In your use of the Website and/or Services you shall: comply with all applicable laws, regulations, directives and legislations which apply to your Use of the Website and/or Services in whatever country you are physically located including without limitation any and all consumer law, export control laws and regulations; provide to us true, correct and accurate information and promptly inform us in the event that any information that you have provided to us changes or becomes inaccurate; notify Mondaq immediately of any circumstances where you have reason to believe that any Intellectual Property Rights or any other rights of any third party may have been infringed; co-operate with reasonable security or other checks or requests for information made by Mondaq from time to time; and at all times be fully liable for the breach of any of these Terms by a third party using your login details to access the Website and/or Services

however, you shall not: do anything likely to impair, interfere with or damage or cause harm or distress to any persons, or the network; do anything that will infringe any Intellectual Property Rights or other rights of Mondaq or any third party; or use the Website, Services and/or Content otherwise than in accordance with these Terms; use any trade marks or service marks of Mondaq or the Contributors, or do anything which may be seen to take unfair advantage of the reputation and goodwill of Mondaq or the Contributors, or the Website, Services and/or Content.

Mondaq reserves the right, in its sole discretion, to take any action that it deems necessary and appropriate in the event it considers that there is a breach or threatened breach of the Terms.

Mondaq’s Rights and Obligations

Unless otherwise expressly set out to the contrary, nothing in these Terms shall serve to transfer from Mondaq to you, any Intellectual Property Rights owned by and/or licensed to Mondaq and all rights, title and interest in and to such Intellectual Property Rights will remain exclusively with Mondaq and/or its licensors.

Mondaq shall use its reasonable endeavours to make the Website and Services available to you at all times, but we cannot guarantee an uninterrupted and fault free service.

Mondaq reserves the right to make changes to the services and/or the Website or part thereof, from time to time, and we may add, remove, modify and/or vary any elements of features and functionalities of the Website or the services.

Mondaq also reserves the right from time to time to monitor your Use of the Website and/or services.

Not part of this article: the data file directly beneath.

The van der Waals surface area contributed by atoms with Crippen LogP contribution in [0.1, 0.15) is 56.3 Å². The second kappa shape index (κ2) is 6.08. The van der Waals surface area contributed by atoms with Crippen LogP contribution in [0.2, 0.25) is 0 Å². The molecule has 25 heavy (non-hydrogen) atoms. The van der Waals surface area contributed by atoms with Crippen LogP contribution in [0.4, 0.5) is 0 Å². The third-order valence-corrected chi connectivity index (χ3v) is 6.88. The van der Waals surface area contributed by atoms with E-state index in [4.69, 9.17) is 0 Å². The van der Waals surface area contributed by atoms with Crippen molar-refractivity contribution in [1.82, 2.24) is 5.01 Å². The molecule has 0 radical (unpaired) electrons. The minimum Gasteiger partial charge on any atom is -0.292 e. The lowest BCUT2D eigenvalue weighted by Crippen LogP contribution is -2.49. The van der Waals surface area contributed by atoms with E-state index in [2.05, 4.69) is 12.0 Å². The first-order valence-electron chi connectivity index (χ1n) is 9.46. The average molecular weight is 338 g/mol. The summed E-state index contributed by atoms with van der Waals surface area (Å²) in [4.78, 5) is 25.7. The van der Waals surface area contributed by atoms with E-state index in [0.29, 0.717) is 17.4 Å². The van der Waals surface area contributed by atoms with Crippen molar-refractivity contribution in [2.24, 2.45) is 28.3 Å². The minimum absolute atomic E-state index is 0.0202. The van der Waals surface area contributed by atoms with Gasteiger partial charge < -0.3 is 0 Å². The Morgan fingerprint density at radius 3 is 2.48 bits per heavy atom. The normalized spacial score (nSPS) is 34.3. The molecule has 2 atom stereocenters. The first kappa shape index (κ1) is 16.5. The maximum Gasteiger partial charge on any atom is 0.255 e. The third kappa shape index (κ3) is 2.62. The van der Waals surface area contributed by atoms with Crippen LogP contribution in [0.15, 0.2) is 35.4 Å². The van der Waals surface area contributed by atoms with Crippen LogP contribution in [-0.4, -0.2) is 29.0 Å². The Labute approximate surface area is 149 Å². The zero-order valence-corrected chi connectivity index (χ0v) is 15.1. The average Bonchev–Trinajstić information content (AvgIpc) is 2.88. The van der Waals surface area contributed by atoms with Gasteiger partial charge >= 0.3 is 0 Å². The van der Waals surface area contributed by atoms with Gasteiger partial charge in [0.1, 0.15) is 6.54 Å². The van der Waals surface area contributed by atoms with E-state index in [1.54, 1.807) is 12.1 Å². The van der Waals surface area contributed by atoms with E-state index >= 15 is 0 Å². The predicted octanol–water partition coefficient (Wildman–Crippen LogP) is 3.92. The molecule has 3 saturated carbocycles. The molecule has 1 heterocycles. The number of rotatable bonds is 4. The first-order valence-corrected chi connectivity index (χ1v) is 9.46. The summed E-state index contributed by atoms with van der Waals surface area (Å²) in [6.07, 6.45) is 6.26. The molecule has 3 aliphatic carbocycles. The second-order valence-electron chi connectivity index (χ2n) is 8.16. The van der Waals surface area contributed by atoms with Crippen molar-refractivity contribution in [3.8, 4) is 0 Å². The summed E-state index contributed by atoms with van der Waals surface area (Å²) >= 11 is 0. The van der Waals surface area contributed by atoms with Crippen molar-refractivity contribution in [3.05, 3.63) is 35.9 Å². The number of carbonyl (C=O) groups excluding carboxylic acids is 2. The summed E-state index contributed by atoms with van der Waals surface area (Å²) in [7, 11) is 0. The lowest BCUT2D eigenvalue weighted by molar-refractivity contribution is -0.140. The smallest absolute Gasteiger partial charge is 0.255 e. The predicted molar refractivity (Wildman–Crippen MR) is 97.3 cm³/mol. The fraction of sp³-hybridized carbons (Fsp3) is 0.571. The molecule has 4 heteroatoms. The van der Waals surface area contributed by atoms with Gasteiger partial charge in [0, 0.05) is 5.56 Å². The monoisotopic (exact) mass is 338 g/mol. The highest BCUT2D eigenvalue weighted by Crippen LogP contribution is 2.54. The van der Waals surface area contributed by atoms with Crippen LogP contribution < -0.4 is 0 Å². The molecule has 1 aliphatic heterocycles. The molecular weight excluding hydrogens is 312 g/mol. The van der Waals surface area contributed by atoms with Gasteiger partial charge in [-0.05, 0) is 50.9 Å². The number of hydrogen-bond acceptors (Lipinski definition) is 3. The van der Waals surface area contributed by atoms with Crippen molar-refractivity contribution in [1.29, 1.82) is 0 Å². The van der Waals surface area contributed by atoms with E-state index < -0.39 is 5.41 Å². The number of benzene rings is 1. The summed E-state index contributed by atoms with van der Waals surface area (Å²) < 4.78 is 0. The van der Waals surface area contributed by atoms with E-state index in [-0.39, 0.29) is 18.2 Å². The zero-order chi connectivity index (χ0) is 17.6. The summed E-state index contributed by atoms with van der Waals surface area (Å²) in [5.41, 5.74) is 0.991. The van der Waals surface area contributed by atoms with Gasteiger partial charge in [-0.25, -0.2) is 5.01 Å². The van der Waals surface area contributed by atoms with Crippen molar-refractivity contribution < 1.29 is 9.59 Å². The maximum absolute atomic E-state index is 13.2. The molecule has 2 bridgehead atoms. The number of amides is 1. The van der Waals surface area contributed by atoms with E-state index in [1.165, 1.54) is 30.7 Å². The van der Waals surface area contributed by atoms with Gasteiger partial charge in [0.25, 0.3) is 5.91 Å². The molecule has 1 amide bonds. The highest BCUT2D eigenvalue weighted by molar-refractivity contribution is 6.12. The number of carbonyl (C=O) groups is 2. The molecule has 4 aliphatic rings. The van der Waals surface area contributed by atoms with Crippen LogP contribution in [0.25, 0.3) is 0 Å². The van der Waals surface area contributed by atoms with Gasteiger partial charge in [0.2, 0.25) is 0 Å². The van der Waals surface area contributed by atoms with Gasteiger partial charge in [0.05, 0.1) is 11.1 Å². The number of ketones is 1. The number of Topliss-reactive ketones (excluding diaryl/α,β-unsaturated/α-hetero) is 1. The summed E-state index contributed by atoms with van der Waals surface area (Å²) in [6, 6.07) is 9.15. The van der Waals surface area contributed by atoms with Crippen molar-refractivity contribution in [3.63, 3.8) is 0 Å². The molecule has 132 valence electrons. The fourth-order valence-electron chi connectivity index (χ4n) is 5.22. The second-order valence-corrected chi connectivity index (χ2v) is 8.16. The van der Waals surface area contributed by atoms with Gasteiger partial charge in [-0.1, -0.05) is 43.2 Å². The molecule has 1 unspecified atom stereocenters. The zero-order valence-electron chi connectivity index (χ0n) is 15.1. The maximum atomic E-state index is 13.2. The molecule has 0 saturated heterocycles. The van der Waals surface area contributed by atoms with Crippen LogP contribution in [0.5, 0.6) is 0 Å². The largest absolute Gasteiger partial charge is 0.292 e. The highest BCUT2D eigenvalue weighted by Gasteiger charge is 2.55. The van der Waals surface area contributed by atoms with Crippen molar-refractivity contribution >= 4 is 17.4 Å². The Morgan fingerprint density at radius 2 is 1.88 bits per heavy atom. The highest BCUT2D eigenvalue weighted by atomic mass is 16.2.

The Content is general information only. It is not intended to constitute legal advice or seek to be the complete and comprehensive statement of the law, nor is it intended to address your specific requirements or provide advice on which reliance should be placed. Mondaq and/or its Contributors and other suppliers make no representations about the suitability of the information contained in the Content for any purpose. All Content provided "as is" without warranty of any kind. Mondaq and/or its Contributors and other suppliers hereby exclude and disclaim all representations, warranties or guarantees with regard to the Content, including all implied warranties and conditions of merchantability, fitness for a particular purpose, title and non-infringement. To the maximum extent permitted by law, Mondaq expressly excludes all representations, warranties, obligations, and liabilities arising out of or in connection with all Content. In no event shall Mondaq and/or its respective suppliers be liable for any special, indirect or consequential damages or any damages whatsoever resulting from loss of use, data or profits, whether in an action of contract, negligence or other tortious action, arising out of or in connection with the use of the Content or performance of Mondaq’s Services.


Mondaq may alter or amend these Terms by amending them on the Website. By continuing to Use the Services and/or the Website after such amendment, you will be deemed to have accepted any amendment to these Terms.

These Terms shall be governed by and construed in accordance with the laws of England and Wales and you irrevocably submit to the exclusive jurisdiction of the courts of England and Wales to settle any dispute which may arise out of or in connection with these Terms. If you live outside the United Kingdom, English law shall apply only to the extent that English law shall not deprive you of any legal protection accorded in accordance with the law of the place where you are habitually resident ("Local Law"). In the event English law deprives you of any legal protection which is accorded to you under Local Law, then these terms shall be governed by Local Law and any dispute or claim arising out of or in connection with these Terms shall be subject to the non-exclusive jurisdiction of the courts where you are habitually resident.

You may print and keep a copy of these Terms, which form the entire agreement between you and Mondaq and supersede any other communications or advertising in respect of the Service and/or the Website.

No delay in exercising or non-exercise by you and/or Mondaq of any of its rights under or in connection with these Terms shall operate as a waiver or release of each of your or Mondaq’s right. Rather, any such waiver or release must be specifically granted in writing signed by the party granting it.

If any part of these Terms is held unenforceable, that part shall be enforced to the maximum extent permissible so as to give effect to the intent of the parties, and the Terms shall continue in full force and effect.

Mondaq shall not incur any liability to you on account of any loss or damage resulting from any delay or failure to perform all or any part of these Terms if such delay or failure is caused, in whole or in part, by events, occurrences, or causes beyond the control of Mondaq. Such events, occurrences or causes will include, without limitation, acts of God, strikes, lockouts, server and network failure, riots, acts of war, earthquakes, fire and explosions.

By clicking Register you state you have read and agree to our Terms and Conditions